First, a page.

The First Step

To’ Puan Janet Looi and Syaida Majid examine the Contaminated Land Management and Control Guidelines.
The Department Of Environment (“DOE”) made available on its website, a set of Guidelines on Contaminated Land Management and Control (“Guidelines”), which comprises 3 parts, namely:
  1. ​Malaysian Recommended Site Screening Levels for Contaminated Land (“Guideline No.1”);
  2. Assessing and Reporting Contaminated Sites (“Guideline No.2”); and
  3. Remediation of Contaminated Sites (“Guideline No.3”).
Although the Guidelines were made available on the DOE’s website on 15 March 2011, the DOE has stipulated that the Guidelines have come into effect as of June 2009.
The contaminated land management framework applies to two main categories of land:
  1. Land that is currently used, or was previously used, to perform polluting activities with the potential to cause soil and groundwater contamination; and
  2. Land that involves a change in land use from polluting to non-polluting activities or vice versa.
Guideline No.1 contains a list of activities or usages that could cause soil and groundwater contamination, such as agricultural use, fertiliser manufacturing, landfill site, motor vehicle workshop, asbestos production, petroleum industries, service station, formulation and storage of pesticides and recycling treatment or disposal of toxic wastes.
The DOE’s current position is that compliance with the Guidelines is voluntary in nature. The main purpose of the Guidelines is to establish a practical and nationally consistent framework for management of contaminated land in Malaysia and to obtain public feedback on the criteria, pending the issue of regulations on management of contaminated land under the Environmental Quality Act 1974.
The general guiding principles under the Guidelines are the “Polluter Pay Principle” and “Risk-Based Approach”.
The Guidelines recognise that the “polluter” may be the land owner, the property occupant/users and/or the chemical/product/waste owner.
The “Risk-Based Approach” refers to an approach that places emphasis on the potential current and future risks associated with the presence of contaminants in the soil and groundwater matrix. This approach applies to the various processes of contaminated land management, including contaminated land planning and management, site assessment, remediation and closure.
Guideline No.1 imposes the responsibility on the current land owner to determine if there is any subsurface contamination in their land and to notify the DOE accordingly. If the contamination of the subsurface is not caused by the present or previous activities on the land, the land owner is further responsible for identifying the polluter who will then be responsible for the remedial actions to be carried out.
The current land owner will be responsible for remediation actions if the identified polluter is no longer in operation in Malaysia.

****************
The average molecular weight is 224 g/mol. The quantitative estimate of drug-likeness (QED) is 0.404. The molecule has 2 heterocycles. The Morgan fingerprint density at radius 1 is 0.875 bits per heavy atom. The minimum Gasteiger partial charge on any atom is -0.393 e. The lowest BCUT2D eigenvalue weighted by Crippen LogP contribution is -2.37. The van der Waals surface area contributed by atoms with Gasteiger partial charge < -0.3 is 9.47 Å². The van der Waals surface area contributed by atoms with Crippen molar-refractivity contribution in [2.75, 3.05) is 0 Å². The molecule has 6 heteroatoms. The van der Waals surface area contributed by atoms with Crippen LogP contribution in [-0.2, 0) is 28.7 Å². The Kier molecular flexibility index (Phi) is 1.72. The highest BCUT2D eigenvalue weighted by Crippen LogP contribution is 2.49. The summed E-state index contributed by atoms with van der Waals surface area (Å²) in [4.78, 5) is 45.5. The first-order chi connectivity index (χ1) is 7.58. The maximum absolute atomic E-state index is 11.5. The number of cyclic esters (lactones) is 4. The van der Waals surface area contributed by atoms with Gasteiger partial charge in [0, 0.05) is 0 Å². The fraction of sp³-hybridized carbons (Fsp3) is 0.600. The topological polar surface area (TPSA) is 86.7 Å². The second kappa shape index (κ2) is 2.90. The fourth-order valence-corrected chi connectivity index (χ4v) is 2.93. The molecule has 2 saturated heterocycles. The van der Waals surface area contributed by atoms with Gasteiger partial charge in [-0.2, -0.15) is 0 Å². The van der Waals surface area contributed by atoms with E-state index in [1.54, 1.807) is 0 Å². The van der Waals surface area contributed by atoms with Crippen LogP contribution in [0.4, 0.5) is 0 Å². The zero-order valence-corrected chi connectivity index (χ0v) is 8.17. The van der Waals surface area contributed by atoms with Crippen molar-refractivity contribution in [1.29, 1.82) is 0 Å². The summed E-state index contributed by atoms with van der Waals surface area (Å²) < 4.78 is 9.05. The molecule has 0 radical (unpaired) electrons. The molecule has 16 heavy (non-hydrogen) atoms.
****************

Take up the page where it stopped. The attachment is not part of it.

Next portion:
If there is a dispute as to the party who is responsible for cleaning up a contaminated site, the Director-General of Environmental Quality has the authority to decide the same.
Guideline No.1 also requires a seller or owner of land to disclose all soil and groundwater information relating to the subject land and the buyer to carry out a soil and groundwater assessment as part of the due diligence prior to the transaction.
Guideline No.1 sets out Site Screening Levels (“SSL”) as a criterion for screening. The SSLs were developed by reference to the Regional Screening Levels of the United States’ Environmental Protection Agency.
The guideline also stipulates that if a site clean-up is required, the responsible parties are required to justify that the selected Site-Specific Target Levels are protective of human health and ecological well-being. Alternatively, they may adopt the SSLs as the Site-Specific Target Levels, if the exposure scenario is consistent with the SSL’s exposure assumptions.
If the contaminant detected is not covered by the SSLs, the responsible party is to propose to the DOE appropriate SSLs based on other international standards, or may develop Tier 1 SSLs by referring to the risk assessment procedures in Guideline No.2.
Guideline No.2 sets out the approach to be adopted in assessing and reporting of lands that fall within Guideline No.1. In essence, the assessment is divided into 3 parts as discussed below.
Initial Assessment  
An Initial Assessment or Phase 1 Environmental Site Assessment (“Phase 1 ESA”) is required to be carried out in respect of land which is being (a) transferred; or (b) developed or redeveloped for a different land use purpose; or (c) used for polluting activities.
Detailed Assessment
A Detailed Assessment or Phase 2 Environmental Site Assessment (“Phase 2 ESA”) is required for land which is identified with potential contamination based on the findings of the Phase 1 ESA.
Risk Assessment
Risk Assessment is required for land which is detected with subsurface contamination at concentrations higher than the relevant SSLs or land that is intended to be cleaned up.
Risk Assessment is divided into 3 levels - Tier 1 to Tier 3, depending on the site complexities and estimation of contaminant concentrations at points at which an individual or population may come in contact with a chemical of concern that originates from the site.
Guideline No.2 sets out the types of investigations that have to be carried out. For example, a Phase 1 ESA comprises a desktop study and site reconnaissance whereas a Phase 2 ESA requires installation of soil boreholes, ground water monitoring wells and soil and groundwater analysis. It also provides guidance on the factors that are to be considered when such investigations are being carried out.
Under Guideline No.3, remediation is required where:
  1. the soil and groundwater concentrations detected at site exceed the SSLs set out in Guideline No.1; or
  2. there are unacceptable human health risks based on the assessment performed in accordance with Guideline No.2.